AMA: 2.5 years @ MBB post PhD

Hughly741's picture
Rank: Baboon | 122

I appreciated the info I got from this forum when I was applying so figured I'd pay it forward.

**** Briefly about me:

  • I am a PhD at an MBB in N Europe
  • Joined ~2.5 years ago as entry level (think BA/A/AC)
  • Now am an Associate/Consultant level
  • I have worked through Europe and a bit in the US across a number of industries and capabilities.

Comments (20)

Feb 28, 2019

Coming from a non-business background, how many cases did you do in preparation for interviews? Any tips on best practices to improve quickly? Thanks for doing this!

Mar 1, 2019

I did quite a few cases for interview pret. I'd say something like 15+. But I'd say that my development really peaked after 5-8.

    • 1
Mar 1, 2019

I am about to start at MBB. Any general advice? Things you wish you did during training to be more efficient, learn faster, etc?

Mar 1, 2019

I think that really depends on where your relative weaknesses are.
When you start, you should really focus on learning quickly. That means asking for feedback early and often and taking the feedback to heart.
I keep a log of all of my PD chats and try to track that I address all areas of improvement immediately and continuously.

    • 1
Mar 1, 2019
  • On what metrics do you get evaluated? It is done by the single lead manager of the project?
  • How does the firm determine you should be promoted to the next level?

Thanks.

Wayne

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Mar 1, 2019

You get evaluated on 3 broad buckets: analytics, client results and team.
We get bi-annual reviews that aggregate all reviews we have received through the period. These reviews come from the lead manager and are signed off by the partner on the case.

You are promoted based on a mix of tenure (time in position) and performance.

Mar 1, 2019

Can you elaborate each of the three criteria?

For client results, you mean clients' satisfaction? or if clients decide to implement your solution and the subsequent outcome?

Thanks.

Wayne

Mar 1, 2019

1) What field was your PhD in?

2) Why the switch from academia to consulting? Was this an interest that developed later on in grad school?

3) Do you feel intellectually fulfilled in your current role?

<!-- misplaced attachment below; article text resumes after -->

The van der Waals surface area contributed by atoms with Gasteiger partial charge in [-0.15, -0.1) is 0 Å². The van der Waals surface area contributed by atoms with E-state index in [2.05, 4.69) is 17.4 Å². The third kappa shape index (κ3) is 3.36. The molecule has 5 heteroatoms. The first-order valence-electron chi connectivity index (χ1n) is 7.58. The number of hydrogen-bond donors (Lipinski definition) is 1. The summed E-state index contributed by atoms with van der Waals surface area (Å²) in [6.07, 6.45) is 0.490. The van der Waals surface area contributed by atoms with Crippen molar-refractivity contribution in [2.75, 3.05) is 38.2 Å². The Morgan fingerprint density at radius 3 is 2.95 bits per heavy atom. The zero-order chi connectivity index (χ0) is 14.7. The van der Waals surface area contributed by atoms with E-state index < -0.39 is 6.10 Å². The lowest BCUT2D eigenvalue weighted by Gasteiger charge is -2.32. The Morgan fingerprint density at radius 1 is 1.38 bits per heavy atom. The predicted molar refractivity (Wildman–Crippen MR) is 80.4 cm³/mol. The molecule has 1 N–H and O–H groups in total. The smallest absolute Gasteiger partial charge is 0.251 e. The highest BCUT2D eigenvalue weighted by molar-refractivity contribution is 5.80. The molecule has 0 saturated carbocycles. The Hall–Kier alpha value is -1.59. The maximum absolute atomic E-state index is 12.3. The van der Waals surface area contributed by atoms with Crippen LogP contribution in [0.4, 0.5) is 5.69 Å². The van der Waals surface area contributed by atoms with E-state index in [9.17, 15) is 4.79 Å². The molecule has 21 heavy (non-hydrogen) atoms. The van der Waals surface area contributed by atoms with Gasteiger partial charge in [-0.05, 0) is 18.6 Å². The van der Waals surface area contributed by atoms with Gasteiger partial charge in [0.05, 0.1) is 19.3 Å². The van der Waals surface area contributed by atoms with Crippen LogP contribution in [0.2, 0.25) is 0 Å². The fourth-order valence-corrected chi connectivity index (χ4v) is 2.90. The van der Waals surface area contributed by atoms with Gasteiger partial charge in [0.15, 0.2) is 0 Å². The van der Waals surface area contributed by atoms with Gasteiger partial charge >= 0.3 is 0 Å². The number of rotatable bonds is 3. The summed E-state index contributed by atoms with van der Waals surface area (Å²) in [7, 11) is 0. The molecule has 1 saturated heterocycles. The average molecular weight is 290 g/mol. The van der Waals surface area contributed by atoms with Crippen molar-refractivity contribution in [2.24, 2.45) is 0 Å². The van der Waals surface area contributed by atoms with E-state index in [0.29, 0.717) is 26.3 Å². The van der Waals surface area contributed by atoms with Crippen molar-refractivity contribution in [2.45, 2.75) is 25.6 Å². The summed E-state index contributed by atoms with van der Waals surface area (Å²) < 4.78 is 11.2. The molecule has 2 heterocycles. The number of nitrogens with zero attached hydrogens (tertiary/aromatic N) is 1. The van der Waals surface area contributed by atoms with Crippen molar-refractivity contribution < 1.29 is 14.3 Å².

4) If you're hoping to exit, I'm curious what sorts of roles/industries you're hoping to exit to?

Most Helpful
Mar 1, 2019

1) What field was your PhD in?
My PhD is in Biomedicine

2) Why the switch from academia to consulting? Was this an interest that developed later on in grad school?

There were a number of reasons for wanting to transition to consulting, but I suppose you can break it down into 2 question: why not academia and Why consulting

Happy to also answer the first Q if you are interested but I presume that the second is the more relevant here.
Once I decided to move from academia, I started looking for positions that would satisfy my curiosity as well as open new doors - I wasn't precisely sure what I wanted to do, so I needed a job that would broaden my future options. Consulting hit these KPIs rather well.
Also, it seemed to me that consulting was much the same as my PhD work in that I would take complex problems and break them down into their component parts and solve them.

The pay and pay trajectory certainly informed my decision as well :-)

4) Do you feel intellectually fulfilled in your current role?

Sometimes. Maybe more now than at the beginning. The amount of dumb work you have to do as a BA/A/AC is prodigious. As an entry level consultant you really don't have much of any say over the analysis you do and are really not very involved in cracking the case, at least compared to driving your own work as a PhD student. This changes quickly as you move up the ladder, with more responsibility and trust coming your way.
I also found it difficult to go from being an expert and leading teams to being a low level analyst, which likely informed my feeling of intellectual fulfillment or lack thereof.

6) If you're hoping to exit, I'm curious what sorts of roles/industries you're hoping to exit to?